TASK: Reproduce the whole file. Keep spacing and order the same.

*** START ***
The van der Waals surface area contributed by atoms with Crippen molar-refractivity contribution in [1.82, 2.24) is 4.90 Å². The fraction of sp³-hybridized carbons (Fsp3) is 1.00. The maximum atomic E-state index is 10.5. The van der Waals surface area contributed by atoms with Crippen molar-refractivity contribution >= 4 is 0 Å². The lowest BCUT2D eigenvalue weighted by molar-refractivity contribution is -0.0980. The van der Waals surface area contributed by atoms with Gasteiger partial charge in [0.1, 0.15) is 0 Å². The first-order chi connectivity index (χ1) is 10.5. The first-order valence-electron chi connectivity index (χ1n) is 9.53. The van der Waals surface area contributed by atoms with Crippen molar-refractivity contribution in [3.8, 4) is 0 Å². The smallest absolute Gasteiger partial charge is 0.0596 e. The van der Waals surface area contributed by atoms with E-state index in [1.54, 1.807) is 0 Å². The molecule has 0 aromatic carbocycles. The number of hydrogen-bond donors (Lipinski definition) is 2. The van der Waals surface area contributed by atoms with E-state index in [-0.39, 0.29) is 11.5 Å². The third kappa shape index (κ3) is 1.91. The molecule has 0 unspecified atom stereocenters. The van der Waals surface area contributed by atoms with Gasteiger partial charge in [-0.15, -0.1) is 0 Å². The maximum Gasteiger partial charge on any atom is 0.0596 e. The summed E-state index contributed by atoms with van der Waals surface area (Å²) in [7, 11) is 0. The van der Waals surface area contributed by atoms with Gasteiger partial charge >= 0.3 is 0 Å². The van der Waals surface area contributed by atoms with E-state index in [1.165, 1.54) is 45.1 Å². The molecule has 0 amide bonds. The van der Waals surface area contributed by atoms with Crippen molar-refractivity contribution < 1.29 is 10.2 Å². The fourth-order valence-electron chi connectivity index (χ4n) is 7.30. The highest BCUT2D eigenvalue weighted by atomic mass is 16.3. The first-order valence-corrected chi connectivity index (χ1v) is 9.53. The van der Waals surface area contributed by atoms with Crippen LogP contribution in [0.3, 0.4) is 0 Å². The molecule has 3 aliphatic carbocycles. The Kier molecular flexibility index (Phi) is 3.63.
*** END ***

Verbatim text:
The van der Waals surface area contributed by atoms with Crippen molar-refractivity contribution in [1.82, 2.24) is 4.90 Å². The fraction of sp³-hybridized carbons (Fsp3) is 1.00. The maximum atomic E-state index is 10.5. The van der Waals surface area contributed by atoms with Crippen molar-refractivity contribution >= 4 is 0 Å². The lowest BCUT2D eigenvalue weighted by molar-refractivity contribution is -0.0980. The van der Waals surface area contributed by atoms with Gasteiger partial charge in [0.1, 0.15) is 0 Å². The first-order chi connectivity index (χ1) is 10.5. The first-order valence-electron chi connectivity index (χ1n) is 9.53. The van der Waals surface area contributed by atoms with Crippen molar-refractivity contribution in [3.8, 4) is 0 Å². The smallest absolute Gasteiger partial charge is 0.0596 e. The van der Waals surface area contributed by atoms with E-state index in [1.54, 1.807) is 0 Å². The molecule has 0 aromatic carbocycles. The number of hydrogen-bond donors (Lipinski definition) is 2. The van der Waals surface area contributed by atoms with E-state index in [-0.39, 0.29) is 11.5 Å². The third kappa shape index (κ3) is 1.91. The molecule has 0 unspecified atom stereocenters. The van der Waals surface area contributed by atoms with Gasteiger partial charge in [-0.15, -0.1) is 0 Å². The maximum Gasteiger partial charge on any atom is 0.0596 e. The summed E-state index contributed by atoms with van der Waals surface area (Å²) in [7, 11) is 0. The van der Waals surface area contributed by atoms with Gasteiger partial charge >= 0.3 is 0 Å². The van der Waals surface area contributed by atoms with E-state index in [1.165, 1.54) is 45.1 Å². The molecule has 0 amide bonds. The van der Waals surface area contributed by atoms with Crippen molar-refractivity contribution < 1.29 is 10.2 Å². The fourth-order valence-electron chi connectivity index (χ4n) is 7.30. The highest BCUT2D eigenvalue weighted by atomic mass is 16.3. The first-order valence-corrected chi connectivity index (χ1v) is 9.53. The van der Waals surface area contributed by atoms with Crippen LogP contribution in [0.3, 0.4) is 0 Å². The molecule has 3 aliphatic carbocycles. The Kier molecular flexibility index (Phi) is 3.63.